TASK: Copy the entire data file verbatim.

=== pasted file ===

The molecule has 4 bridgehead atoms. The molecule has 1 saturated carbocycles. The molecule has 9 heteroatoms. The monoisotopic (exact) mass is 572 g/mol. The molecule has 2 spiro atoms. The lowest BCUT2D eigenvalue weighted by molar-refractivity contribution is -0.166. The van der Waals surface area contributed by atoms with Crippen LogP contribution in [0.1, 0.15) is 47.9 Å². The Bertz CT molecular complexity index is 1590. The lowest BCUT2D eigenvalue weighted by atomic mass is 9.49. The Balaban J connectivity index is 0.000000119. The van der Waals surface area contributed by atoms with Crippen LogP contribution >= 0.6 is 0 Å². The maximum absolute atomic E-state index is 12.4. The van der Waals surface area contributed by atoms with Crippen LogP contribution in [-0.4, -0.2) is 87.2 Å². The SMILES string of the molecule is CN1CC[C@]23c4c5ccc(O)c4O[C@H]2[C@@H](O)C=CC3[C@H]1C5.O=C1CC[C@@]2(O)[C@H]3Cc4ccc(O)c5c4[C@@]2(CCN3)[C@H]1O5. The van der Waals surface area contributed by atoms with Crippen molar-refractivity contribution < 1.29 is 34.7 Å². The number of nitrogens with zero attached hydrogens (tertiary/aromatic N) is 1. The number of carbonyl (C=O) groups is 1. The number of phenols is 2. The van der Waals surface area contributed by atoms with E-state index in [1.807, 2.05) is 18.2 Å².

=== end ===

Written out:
The molecule has 4 bridgehead atoms. The molecule has 1 saturated carbocycles. The molecule has 9 heteroatoms. The monoisotopic (exact) mass is 572 g/mol. The molecule has 2 spiro atoms. The lowest BCUT2D eigenvalue weighted by molar-refractivity contribution is -0.166. The van der Waals surface area contributed by atoms with Crippen LogP contribution in [0.1, 0.15) is 47.9 Å². The Bertz CT molecular complexity index is 1590. The lowest BCUT2D eigenvalue weighted by atomic mass is 9.49. The Balaban J connectivity index is 0.000000119. The van der Waals surface area contributed by atoms with Crippen LogP contribution >= 0.6 is 0 Å². The maximum absolute atomic E-state index is 12.4. The van der Waals surface area contributed by atoms with Crippen LogP contribution in [-0.4, -0.2) is 87.2 Å². The SMILES string of the molecule is CN1CC[C@]23c4c5ccc(O)c4O[C@H]2[C@@H](O)C=CC3[C@H]1C5.O=C1CC[C@@]2(O)[C@H]3Cc4ccc(O)c5c4[C@@]2(CCN3)[C@H]1O5. The van der Waals surface area contributed by atoms with Crippen molar-refractivity contribution < 1.29 is 34.7 Å². The number of nitrogens with zero attached hydrogens (tertiary/aromatic N) is 1. The number of carbonyl (C=O) groups is 1. The number of phenols is 2. The van der Waals surface area contributed by atoms with E-state index in [1.807, 2.05) is 18.2 Å².